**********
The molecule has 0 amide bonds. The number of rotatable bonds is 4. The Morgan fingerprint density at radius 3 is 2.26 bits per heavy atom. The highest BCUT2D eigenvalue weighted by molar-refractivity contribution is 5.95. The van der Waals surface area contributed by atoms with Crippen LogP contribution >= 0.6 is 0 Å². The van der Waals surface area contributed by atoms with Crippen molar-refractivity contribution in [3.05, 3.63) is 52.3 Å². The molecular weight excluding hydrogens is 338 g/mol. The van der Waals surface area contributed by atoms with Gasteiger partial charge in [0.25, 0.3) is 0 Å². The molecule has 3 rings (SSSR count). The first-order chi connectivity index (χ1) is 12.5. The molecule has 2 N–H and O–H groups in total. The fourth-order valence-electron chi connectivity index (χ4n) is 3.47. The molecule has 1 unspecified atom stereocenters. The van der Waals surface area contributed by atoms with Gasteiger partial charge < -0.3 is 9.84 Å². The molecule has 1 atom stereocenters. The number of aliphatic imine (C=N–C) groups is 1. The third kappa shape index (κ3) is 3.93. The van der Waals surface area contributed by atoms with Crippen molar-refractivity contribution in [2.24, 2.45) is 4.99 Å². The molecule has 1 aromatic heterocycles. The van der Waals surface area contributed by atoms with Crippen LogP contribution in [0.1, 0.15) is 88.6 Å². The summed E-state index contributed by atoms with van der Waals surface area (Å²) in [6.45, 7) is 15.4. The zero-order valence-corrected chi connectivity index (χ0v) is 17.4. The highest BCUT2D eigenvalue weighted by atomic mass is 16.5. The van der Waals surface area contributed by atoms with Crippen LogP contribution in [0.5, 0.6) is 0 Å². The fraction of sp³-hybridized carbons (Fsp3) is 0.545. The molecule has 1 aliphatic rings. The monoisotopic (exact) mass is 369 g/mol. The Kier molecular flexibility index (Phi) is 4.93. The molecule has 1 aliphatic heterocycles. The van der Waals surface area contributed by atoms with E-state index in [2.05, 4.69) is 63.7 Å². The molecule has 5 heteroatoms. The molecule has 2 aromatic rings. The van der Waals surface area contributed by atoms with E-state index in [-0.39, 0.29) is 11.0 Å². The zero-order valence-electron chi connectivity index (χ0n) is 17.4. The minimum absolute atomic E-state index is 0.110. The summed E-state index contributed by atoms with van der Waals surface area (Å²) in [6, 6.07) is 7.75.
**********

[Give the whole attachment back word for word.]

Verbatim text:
The molecule has 0 amide bonds. The number of rotatable bonds is 4. The Morgan fingerprint density at radius 3 is 2.26 bits per heavy atom. The highest BCUT2D eigenvalue weighted by molar-refractivity contribution is 5.95. The van der Waals surface area contributed by atoms with Crippen LogP contribution >= 0.6 is 0 Å². The van der Waals surface area contributed by atoms with Crippen molar-refractivity contribution in [3.05, 3.63) is 52.3 Å². The molecular weight excluding hydrogens is 338 g/mol. The van der Waals surface area contributed by atoms with Gasteiger partial charge in [0.25, 0.3) is 0 Å². The molecule has 3 rings (SSSR count). The first-order chi connectivity index (χ1) is 12.5. The molecule has 2 N–H and O–H groups in total. The fourth-order valence-electron chi connectivity index (χ4n) is 3.47. The molecule has 1 unspecified atom stereocenters. The van der Waals surface area contributed by atoms with Gasteiger partial charge < -0.3 is 9.84 Å². The molecule has 1 atom stereocenters. The number of aliphatic imine (C=N–C) groups is 1. The third kappa shape index (κ3) is 3.93. The van der Waals surface area contributed by atoms with Crippen molar-refractivity contribution in [2.24, 2.45) is 4.99 Å². The molecule has 1 aromatic heterocycles. The van der Waals surface area contributed by atoms with Crippen LogP contribution in [0.1, 0.15) is 88.6 Å². The summed E-state index contributed by atoms with van der Waals surface area (Å²) in [6.45, 7) is 15.4. The zero-order valence-corrected chi connectivity index (χ0v) is 17.4. The highest BCUT2D eigenvalue weighted by atomic mass is 16.5. The van der Waals surface area contributed by atoms with Crippen LogP contribution in [0.5, 0.6) is 0 Å². The fraction of sp³-hybridized carbons (Fsp3) is 0.545. The molecule has 1 aliphatic rings. The monoisotopic (exact) mass is 369 g/mol. The Kier molecular flexibility index (Phi) is 4.93. The molecule has 1 aliphatic heterocycles. The van der Waals surface area contributed by atoms with E-state index in [2.05, 4.69) is 63.7 Å². The molecule has 5 heteroatoms. The molecule has 2 aromatic rings. The van der Waals surface area contributed by atoms with E-state index in [-0.39, 0.29) is 11.0 Å². The zero-order valence-electron chi connectivity index (χ0n) is 17.4. The minimum absolute atomic E-state index is 0.110. The summed E-state index contributed by atoms with van der Waals surface area (Å²) in [6, 6.07) is 7.75.